There was a lot of very technical research. I visited a high school culinary arts program in Philadelphia. I sat and watched what the class felt like, and what the students were cooking. But on the other hand, I was really thinking about Amani’s cultural background, and how so much of her impetus to cook comes from her trying to tell stories through food.
So I explored foods from her Puerto Rican background. My mother lived in Puerto Rico when she first came to the U.S., so I grew up eating both Dominican and Puerto Rican food. The tembleque recipe that starts the novel was something she made a lot. But I was also thinking about the ways that she would take her cultural food heritages and try to make something new, that has her own imprint on it.
Tell us about your newest book “Clap When You Land.”
It’s about two sisters, one in the Dominican Republic and one in New York City who don’t know about each other until their father dies in a plane crash, and one of them inherits money. And through that inheritance, they learn that he had multiple families. That he lived two very different realities depending on where he was. But also that each one of them has a sister. It’s about how they deal with that, and what that means to them is drastically different because of where they are. The book touches on a couple of different things. I also wanted to write about the subject matters we normally don’t touch, like suicide rates, which are incredibly high in the Dominican Republic. Sex tourism there is also incredibly high. I thought about what it means to look outside of the perception of what people have of the DR.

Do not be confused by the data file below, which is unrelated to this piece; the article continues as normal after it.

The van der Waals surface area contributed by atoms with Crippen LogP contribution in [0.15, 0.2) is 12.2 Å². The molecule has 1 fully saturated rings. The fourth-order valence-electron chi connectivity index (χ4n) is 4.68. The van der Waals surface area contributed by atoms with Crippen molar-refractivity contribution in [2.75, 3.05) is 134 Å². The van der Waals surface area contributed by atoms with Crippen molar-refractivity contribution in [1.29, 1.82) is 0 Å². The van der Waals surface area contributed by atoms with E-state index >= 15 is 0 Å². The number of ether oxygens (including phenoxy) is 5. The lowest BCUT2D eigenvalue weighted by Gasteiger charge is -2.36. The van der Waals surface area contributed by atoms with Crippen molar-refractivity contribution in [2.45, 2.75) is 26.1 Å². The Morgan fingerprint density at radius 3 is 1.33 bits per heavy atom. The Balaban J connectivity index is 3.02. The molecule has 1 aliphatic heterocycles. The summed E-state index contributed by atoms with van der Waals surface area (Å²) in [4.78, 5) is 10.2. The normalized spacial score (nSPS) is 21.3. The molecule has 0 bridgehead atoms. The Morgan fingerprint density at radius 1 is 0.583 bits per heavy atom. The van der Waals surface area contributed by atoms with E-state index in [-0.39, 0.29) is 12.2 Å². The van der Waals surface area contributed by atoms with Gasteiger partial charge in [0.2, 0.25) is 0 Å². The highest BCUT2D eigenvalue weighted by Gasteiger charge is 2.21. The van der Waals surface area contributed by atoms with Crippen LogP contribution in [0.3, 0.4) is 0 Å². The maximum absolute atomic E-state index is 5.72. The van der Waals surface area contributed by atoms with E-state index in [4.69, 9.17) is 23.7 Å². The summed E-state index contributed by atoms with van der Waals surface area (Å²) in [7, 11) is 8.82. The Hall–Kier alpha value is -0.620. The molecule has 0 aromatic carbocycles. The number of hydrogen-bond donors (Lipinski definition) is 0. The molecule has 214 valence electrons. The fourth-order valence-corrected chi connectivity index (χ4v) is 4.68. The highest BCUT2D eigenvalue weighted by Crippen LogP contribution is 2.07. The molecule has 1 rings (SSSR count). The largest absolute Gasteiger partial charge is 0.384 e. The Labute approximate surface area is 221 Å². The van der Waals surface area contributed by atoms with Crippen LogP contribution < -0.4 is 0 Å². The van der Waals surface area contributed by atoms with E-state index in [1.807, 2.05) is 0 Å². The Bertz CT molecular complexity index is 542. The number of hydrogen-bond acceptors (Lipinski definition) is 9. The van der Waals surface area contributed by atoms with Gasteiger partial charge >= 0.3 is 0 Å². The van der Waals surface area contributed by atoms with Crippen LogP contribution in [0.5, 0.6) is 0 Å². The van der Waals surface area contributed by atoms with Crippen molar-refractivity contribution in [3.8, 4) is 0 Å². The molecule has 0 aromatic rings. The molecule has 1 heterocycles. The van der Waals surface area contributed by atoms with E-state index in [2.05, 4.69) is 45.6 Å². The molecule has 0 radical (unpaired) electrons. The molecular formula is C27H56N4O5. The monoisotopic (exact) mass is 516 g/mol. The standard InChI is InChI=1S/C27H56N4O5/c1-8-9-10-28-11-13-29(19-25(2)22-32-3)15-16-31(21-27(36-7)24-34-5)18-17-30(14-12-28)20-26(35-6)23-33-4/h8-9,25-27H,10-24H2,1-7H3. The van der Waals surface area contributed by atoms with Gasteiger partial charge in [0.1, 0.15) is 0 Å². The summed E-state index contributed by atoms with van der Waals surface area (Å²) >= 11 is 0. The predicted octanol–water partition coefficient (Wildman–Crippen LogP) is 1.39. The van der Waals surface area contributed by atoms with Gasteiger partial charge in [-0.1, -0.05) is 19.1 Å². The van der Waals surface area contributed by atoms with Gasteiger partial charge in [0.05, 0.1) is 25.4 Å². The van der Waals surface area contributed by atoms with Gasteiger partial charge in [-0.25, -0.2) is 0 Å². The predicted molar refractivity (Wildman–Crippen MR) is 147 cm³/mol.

And as an author, is it really important to not coddle your readers with more adult topics like this?
I think so. I think there’s a way to offer hope without necessarily shielding or coddling.
Do you recommend any other books for Caribbean-American teens to check out?
I think we’re seeing a really exciting entry of Caribbean writers into mainstream fiction, getting widespread appeal. I love Daniel José Older‘s work. He has the Shadowshaper series, which is about a young adult Afro Puerto Rican magic wielder in Brooklyn. I love Ibi Zoboi‘s work. She is of Haitian descent, and her characters are often Haitian or Haitian Dominican. She’s not just exploring immigrant experiences in the U.S., but also first and second-generation experiences in really interesting ways. And “Yaqui Delgado Wants to Kick Your Ass” by Meg Medina is still one of my favorite contemporary books. Those three to me really stand out.